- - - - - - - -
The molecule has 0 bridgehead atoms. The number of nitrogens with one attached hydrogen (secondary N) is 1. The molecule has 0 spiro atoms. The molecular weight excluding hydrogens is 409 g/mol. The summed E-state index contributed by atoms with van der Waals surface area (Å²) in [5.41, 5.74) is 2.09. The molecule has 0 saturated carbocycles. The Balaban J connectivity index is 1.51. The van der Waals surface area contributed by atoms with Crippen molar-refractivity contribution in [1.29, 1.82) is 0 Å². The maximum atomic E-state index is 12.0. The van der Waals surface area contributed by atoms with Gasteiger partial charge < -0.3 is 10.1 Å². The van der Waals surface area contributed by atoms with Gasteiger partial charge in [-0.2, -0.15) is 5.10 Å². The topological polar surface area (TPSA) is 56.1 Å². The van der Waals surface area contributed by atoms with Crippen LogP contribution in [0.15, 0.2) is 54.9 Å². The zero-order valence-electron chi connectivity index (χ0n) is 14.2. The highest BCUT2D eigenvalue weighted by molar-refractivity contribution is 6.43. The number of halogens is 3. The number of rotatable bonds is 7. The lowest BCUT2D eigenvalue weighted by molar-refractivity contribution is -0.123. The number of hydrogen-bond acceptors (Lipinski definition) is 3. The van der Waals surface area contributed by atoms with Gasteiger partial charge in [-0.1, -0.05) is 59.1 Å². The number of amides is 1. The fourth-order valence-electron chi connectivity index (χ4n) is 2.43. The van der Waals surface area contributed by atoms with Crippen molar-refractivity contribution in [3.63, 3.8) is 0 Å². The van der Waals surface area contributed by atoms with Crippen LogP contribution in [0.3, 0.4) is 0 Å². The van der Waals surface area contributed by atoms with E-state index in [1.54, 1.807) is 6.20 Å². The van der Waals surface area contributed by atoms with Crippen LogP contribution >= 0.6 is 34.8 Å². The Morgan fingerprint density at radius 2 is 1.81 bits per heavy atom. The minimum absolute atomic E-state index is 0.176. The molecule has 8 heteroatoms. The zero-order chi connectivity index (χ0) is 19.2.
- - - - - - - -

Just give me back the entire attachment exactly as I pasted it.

The molecule has 0 bridgehead atoms. The number of nitrogens with one attached hydrogen (secondary N) is 1. The molecule has 0 spiro atoms. The molecular weight excluding hydrogens is 409 g/mol. The summed E-state index contributed by atoms with van der Waals surface area (Å²) in [5.41, 5.74) is 2.09. The molecule has 0 saturated carbocycles. The Balaban J connectivity index is 1.51. The van der Waals surface area contributed by atoms with Crippen molar-refractivity contribution in [1.29, 1.82) is 0 Å². The maximum atomic E-state index is 12.0. The van der Waals surface area contributed by atoms with Gasteiger partial charge < -0.3 is 10.1 Å². The van der Waals surface area contributed by atoms with Gasteiger partial charge in [-0.2, -0.15) is 5.10 Å². The topological polar surface area (TPSA) is 56.1 Å². The van der Waals surface area contributed by atoms with Crippen LogP contribution in [0.15, 0.2) is 54.9 Å². The zero-order valence-electron chi connectivity index (χ0n) is 14.2. The highest BCUT2D eigenvalue weighted by molar-refractivity contribution is 6.43. The number of halogens is 3. The number of rotatable bonds is 7. The lowest BCUT2D eigenvalue weighted by molar-refractivity contribution is -0.123. The number of hydrogen-bond acceptors (Lipinski definition) is 3. The van der Waals surface area contributed by atoms with Gasteiger partial charge in [-0.1, -0.05) is 59.1 Å². The number of amides is 1. The fourth-order valence-electron chi connectivity index (χ4n) is 2.43. The van der Waals surface area contributed by atoms with Crippen molar-refractivity contribution in [3.63, 3.8) is 0 Å². The van der Waals surface area contributed by atoms with Crippen LogP contribution in [0.3, 0.4) is 0 Å². The van der Waals surface area contributed by atoms with E-state index in [1.54, 1.807) is 6.20 Å². The van der Waals surface area contributed by atoms with Crippen LogP contribution >= 0.6 is 34.8 Å². The Morgan fingerprint density at radius 2 is 1.81 bits per heavy atom. The minimum absolute atomic E-state index is 0.176. The molecule has 8 heteroatoms. The zero-order chi connectivity index (χ0) is 19.2.